If I'm a fitness instructor, would personal liability insurance allow me teach as a personal trainer could?

I have recently qualified as a level 2 fitness instructor and I've heard that having personal liability insurance would allow me to act as a level 3 personal trainer would, with regards to teaching gym-based activity. Is this true?


If you are performing duties on behalf of the gym where you work, then you are covered by their insurance. You can instruct in the gym, develop training plans, supervise or motivate the customers and consult 1-on-1 on their exercise preferences. If your employer chooses to do so, they can call you a 'Personal Trainer' or asign 'Personal Training' duties to you during some of your working day. You don't need ANY qualifications, at ANY level. However, it is normal practice for employers to insist that their employees hold some certificates; which certification is appropriate to each level of employed role is entirely determined by company policy (if they have one).

If you are NOT performing 'personal trainer' duties on behalf of your employer (or during time paid for by your employer, which legally amounts to the same thing), you can get insurance to cover the company that you ARE working for at those times, i.e. yourself.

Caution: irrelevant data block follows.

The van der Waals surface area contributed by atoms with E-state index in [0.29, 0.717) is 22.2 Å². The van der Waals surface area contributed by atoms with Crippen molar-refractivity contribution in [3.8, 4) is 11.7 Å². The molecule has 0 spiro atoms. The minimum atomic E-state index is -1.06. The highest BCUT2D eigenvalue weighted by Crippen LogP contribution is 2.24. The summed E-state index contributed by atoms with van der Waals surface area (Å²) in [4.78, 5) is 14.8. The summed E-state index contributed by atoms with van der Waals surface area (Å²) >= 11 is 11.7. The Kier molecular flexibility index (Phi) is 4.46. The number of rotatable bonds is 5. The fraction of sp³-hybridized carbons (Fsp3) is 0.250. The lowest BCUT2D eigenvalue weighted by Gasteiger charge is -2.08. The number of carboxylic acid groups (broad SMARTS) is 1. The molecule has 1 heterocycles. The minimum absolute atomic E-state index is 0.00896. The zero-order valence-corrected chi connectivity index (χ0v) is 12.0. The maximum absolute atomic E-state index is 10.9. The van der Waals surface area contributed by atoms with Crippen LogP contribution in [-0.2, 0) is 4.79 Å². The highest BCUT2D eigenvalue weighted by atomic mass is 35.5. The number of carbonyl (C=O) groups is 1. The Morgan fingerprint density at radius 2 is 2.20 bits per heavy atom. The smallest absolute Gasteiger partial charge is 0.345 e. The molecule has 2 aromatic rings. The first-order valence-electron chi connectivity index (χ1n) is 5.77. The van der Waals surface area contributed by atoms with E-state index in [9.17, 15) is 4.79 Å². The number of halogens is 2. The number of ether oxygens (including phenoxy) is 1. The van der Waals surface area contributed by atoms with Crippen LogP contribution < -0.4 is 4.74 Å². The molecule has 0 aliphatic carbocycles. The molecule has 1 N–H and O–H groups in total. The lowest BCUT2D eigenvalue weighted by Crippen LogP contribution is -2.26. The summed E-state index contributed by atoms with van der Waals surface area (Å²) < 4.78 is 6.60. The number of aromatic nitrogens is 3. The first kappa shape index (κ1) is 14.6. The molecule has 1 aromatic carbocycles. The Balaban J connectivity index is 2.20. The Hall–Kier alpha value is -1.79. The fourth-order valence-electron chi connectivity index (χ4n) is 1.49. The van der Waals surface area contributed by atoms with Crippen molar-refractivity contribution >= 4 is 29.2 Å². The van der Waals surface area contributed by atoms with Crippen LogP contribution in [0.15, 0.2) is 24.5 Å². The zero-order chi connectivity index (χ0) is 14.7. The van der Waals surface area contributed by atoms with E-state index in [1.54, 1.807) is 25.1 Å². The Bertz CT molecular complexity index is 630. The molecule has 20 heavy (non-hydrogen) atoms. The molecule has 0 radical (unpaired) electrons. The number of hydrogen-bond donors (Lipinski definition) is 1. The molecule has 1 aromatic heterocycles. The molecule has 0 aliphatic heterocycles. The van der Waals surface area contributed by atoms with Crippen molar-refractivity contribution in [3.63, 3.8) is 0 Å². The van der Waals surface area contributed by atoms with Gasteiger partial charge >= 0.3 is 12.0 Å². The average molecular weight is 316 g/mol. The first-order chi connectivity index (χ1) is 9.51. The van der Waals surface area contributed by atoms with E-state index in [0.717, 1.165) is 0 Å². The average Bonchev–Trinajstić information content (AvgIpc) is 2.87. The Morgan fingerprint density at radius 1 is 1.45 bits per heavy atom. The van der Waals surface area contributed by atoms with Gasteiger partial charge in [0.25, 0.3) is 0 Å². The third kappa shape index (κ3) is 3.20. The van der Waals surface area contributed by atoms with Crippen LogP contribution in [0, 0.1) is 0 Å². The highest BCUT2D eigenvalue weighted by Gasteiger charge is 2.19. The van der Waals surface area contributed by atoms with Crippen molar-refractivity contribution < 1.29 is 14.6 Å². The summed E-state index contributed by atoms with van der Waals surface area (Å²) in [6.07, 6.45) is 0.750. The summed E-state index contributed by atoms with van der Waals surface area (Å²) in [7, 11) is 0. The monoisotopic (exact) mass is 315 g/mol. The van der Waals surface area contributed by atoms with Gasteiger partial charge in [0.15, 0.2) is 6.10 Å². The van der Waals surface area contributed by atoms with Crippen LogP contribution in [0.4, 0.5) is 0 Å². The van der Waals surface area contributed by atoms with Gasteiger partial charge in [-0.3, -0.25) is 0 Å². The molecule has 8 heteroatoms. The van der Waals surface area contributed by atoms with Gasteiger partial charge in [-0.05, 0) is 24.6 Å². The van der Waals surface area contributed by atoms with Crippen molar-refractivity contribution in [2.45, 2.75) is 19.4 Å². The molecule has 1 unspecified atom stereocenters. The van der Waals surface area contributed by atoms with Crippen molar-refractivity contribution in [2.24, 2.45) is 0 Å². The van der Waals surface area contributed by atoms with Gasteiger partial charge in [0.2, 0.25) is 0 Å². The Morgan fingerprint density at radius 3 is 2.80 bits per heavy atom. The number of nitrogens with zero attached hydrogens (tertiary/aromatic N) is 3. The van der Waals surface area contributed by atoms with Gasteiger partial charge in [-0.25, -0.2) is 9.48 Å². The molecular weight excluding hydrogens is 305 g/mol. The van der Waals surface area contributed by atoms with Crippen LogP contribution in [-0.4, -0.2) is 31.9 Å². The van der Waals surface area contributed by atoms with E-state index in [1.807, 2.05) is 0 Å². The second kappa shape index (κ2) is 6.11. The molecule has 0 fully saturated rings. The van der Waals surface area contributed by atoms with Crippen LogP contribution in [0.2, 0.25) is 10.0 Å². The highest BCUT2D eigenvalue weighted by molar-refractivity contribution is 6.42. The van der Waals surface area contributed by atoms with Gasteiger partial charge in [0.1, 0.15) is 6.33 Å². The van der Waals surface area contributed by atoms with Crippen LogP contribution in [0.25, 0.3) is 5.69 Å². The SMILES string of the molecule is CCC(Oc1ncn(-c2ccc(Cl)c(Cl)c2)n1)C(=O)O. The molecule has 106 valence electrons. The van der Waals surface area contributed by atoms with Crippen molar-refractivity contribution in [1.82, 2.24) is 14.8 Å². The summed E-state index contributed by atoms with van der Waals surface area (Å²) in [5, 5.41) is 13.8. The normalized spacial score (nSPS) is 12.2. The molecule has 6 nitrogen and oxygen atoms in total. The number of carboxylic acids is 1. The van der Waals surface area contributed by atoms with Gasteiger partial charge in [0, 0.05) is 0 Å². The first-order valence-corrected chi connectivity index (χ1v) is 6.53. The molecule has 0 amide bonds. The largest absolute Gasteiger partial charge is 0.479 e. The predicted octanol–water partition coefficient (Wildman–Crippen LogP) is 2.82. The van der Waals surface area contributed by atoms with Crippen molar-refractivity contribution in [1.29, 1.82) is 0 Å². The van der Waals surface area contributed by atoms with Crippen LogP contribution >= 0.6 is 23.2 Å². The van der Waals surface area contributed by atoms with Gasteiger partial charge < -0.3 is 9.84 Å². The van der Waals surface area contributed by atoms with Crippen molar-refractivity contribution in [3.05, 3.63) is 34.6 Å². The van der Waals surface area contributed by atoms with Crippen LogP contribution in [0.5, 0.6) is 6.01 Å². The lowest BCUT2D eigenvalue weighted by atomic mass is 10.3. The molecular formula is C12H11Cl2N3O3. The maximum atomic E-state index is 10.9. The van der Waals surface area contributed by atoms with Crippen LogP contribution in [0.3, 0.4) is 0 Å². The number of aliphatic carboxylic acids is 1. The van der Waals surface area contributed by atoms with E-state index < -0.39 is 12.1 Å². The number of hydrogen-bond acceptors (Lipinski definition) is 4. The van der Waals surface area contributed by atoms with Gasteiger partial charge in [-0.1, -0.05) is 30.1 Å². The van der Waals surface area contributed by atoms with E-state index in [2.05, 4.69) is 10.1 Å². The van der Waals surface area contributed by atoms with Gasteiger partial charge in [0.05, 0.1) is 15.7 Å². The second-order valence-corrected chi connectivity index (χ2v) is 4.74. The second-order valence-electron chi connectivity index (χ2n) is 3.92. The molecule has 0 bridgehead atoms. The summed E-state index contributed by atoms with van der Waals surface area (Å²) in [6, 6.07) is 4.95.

These insurance policies would probably insist (or the insurer would insist if you make a claim) that you need to be registered as self-employed for tax purposes, with an official business address (not necessarily where you carry out your training operations), and 'suitable' qualifications & professional memberships for the type of business you are carrying out.

So if you are a member of a professional trainers' association, the organisation will offer insurance (often as part of the membership) that is suitable to cover you for training. Usually, membership will depend on holding a qualification; Level 3 is a typical minimum required by these bodies.

If you are not a member, the available insurance may cover you for the kind of activity you want to carry out, but you may have a hard time getting the insurer to say that it does, in a courtroom.

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